So I called Melanie, and she didn’t give me advice straight out, but I could sense she didn’t agree with the breaking your water strategy. If your water breaks, you have 24 hours before the risk of infection rises and before medical professionals will hook you up to Pitocin to jumpstart labor. Choosing to break my water could open up my birth to the possibility that I would need more interventions later.
Still, not breaking my water would mean that I would be delivering at the hospital, it would mean that my dreams of a birth center birth would go unrealized. And I wasn’t ready to let that go.
Melanie came with Josh and I to the birth center to discuss the procedure with the midwives. I remember being in one of the birthing suites, seated on a couch, and sobbing as I finally chose not to get my water broken to induce labor. I was letting it go, I thought I was deciding to have a hospital birth. It felt like giving up, it felt like history repeating itself.
The hospital was across the street from the birth center, so we walked over icy sidewalks to visit the brand new Mother Baby Center. It’s a new wing of the hospital, done up in rainbow hued glass and futuristic couches. It looked fine, it was all fine, but I longed for the soothing green walls of the birth center, the tasteful art, the giant water-birth Jacuzzi-style tubs. I know, in retrospect, it may sound selfish and privileged to be whining about where I give birth – a top-notch hospital is among the better places (or so I imagine) to have a baby. Yet, I’d been picturing myself delivering in another place for months; I had all my prenatal appointments at the birth center. Switching to an unfamiliar hospital at the very last minute made me tense.
After touring the hospital, Josh and I tried to decide what to do next. My three-year-old daughter was staying at her grandparents for the day. Should he go back to work? Should I take a nap? Try something else to get labor started?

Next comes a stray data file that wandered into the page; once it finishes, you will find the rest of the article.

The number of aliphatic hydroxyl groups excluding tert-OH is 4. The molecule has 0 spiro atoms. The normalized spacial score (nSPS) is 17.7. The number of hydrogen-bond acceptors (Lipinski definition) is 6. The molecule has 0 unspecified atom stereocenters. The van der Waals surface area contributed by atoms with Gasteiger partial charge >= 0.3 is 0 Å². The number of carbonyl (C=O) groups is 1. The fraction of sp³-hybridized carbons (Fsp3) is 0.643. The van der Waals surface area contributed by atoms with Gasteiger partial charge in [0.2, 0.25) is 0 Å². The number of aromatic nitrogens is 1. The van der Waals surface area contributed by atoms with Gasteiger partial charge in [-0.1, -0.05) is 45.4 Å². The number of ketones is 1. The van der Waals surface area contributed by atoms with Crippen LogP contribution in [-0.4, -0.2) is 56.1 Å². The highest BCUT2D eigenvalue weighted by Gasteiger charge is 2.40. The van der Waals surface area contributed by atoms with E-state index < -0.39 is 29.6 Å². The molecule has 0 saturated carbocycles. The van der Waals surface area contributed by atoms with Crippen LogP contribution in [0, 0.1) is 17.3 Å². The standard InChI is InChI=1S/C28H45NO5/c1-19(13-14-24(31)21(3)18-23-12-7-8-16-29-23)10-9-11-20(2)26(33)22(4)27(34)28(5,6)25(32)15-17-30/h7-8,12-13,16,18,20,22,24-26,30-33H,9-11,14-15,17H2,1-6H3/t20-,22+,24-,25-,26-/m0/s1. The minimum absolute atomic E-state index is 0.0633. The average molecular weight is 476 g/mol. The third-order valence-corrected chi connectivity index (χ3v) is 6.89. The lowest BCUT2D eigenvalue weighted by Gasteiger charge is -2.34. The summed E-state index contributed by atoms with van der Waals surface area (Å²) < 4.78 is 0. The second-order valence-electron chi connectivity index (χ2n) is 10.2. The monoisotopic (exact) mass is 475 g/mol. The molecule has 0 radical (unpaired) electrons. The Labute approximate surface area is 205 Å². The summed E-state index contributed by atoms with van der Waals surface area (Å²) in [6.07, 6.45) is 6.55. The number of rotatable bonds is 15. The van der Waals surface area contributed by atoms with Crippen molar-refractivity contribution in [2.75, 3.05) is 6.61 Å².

Melanie suggested we visit an herbalist midwife friend of hers. I wasn’t sold on the idea, but I was desperate. There was still a slim chance that I could go into labor that very day and be able to deliver at the birth center.
So we went. Her office was in her home, the upstairs of a duplex, beaming with light, with hanging plants and warm neutral wall hangings. There were bookcases lined with Ina May Gaskin’s books and several copies of Birthing from Within. She asked us a few questions, she scoffed at the birth center’s rigid two week post-due-date time frame (your gestational length is perfectly normal! There is no real reason NOT to keep waiting, besides for insurance). If you were my patient, she said, we wouldn’t be trying anything to get labor started. We would just trust that it would start in the next few days. And then I felt guilty for not having chosen a home-birth in the first place.
She had me stick out my tongue and she listened to my pulse. She pulled out black eyedroppers full of herbal tinctures and placed a few drip-drops on my wrists. She gave me a few brown bottles of “strong uterine herbs” that are supposed to jumpstart labor. I felt foolish when I wrote the check for $50 – we were barely making our monthly budget – and wondered if this would work.
We went home, I took the herbs, I took a nap. I felt utterly depleted, my tears and decision to deliver at the hospital feeling like giving up on my hopes for a beautiful birth. But when I woke up an hour later, I was having a contraction. And then another. And then another.